The summer climbing season is all but over in Pakistan, with just one team remaining to attempt a late summit bid. Most of the squads have already departed their respective Base Camps for home, with only a minimum amount of success this year. In fact, it was one of the more difficult climbing seasons in the Karakoram that we've seen in recent years, with most of the climbers not even getting a sniff of the summit. Poor weather and dangerous conditions made it difficult for anyone to get very high on Broad Peak and K2 in particular, although there was some success on the Gasherbrums. 

As the season winds down, ExWeb has posted a complete round-up of the summits from the past few weeks, and as expected there aren't very many of them. Just one on Broad Peak, three on Gasherbrum I, and 13 on GII. Here's the full list according to ExWeb's sources.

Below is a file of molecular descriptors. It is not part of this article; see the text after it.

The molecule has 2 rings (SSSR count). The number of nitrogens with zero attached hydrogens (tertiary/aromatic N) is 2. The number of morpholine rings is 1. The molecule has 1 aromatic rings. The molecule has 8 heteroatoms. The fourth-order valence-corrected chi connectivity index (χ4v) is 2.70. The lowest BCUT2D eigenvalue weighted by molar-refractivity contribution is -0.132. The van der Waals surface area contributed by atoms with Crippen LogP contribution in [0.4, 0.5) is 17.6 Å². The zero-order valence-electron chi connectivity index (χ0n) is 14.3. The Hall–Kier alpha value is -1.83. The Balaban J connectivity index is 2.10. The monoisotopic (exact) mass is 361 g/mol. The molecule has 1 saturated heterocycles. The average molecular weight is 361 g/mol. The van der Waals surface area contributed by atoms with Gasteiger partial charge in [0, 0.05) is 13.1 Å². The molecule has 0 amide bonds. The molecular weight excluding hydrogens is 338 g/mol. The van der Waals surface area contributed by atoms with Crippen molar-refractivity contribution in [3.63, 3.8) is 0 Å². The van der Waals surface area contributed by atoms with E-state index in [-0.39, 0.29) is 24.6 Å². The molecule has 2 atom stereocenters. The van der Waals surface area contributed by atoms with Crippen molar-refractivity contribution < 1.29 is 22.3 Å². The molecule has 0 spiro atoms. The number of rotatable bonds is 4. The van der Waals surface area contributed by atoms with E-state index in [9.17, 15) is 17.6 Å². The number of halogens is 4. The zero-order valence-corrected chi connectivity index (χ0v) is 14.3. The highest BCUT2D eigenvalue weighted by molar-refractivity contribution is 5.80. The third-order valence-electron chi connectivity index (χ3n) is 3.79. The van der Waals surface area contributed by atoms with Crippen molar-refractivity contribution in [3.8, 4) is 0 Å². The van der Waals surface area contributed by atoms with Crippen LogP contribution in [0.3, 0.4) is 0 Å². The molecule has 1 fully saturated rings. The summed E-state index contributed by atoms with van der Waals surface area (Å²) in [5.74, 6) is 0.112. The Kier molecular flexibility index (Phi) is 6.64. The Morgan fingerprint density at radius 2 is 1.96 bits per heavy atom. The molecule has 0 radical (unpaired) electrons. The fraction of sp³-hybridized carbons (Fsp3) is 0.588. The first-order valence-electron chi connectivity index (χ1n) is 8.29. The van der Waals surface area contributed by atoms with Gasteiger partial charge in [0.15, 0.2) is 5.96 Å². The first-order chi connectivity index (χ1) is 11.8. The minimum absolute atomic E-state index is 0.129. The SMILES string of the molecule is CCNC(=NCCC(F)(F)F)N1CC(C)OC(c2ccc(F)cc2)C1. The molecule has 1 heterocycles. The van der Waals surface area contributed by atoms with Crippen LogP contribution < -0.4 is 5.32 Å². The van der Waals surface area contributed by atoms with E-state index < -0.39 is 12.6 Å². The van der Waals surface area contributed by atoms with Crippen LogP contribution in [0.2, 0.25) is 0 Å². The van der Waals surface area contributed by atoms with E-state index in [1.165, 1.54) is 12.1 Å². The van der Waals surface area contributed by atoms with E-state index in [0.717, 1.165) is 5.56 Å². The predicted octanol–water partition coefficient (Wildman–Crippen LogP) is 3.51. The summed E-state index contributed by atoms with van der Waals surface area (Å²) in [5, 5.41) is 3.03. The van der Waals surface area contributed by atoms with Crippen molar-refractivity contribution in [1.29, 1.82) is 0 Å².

Broad Peak
1. Andrzej Bargiel (Poland) : July 25th, 2015 
Gasherbrum I
1. Ferran Latorre (Spain) : July 24th, 2015
2. Yannick Graziani (France) : July 24th, 2015
3. Tom Seidensticker (Germany) : July 24th, 2015 
Gasherbrum II
1. Laura González del Castillo (Mexico) : July 16th, 2015
2. Yuri Contreras Cedi (Mexico) : July 16th, 2015
3. Ernst Felix : July 16th, 2015
4. Christof Bartmann : July 16th, 2015
5. Sophie Lavaud (France/Switzerland) : July 16th, 2015
6. Ngima Chhiring Lama (Nepal) : July 16th, 2015
7. Muhammad (Pakistan) : July 16th, 2015
8. Kinga Baranowska (Poland) : July 17th, 2015
9. Kinga’s HAP (Pakistan) : July 17th, 2015
10. Richard Hidalgo (Peru) : July 24th, 2015
11. Martin Gildemeister (Chile) : July 24th, 2015
12. Czech Climber 1 : July 24th, 2015
13. Czech Climber 2 : July 24th, 2015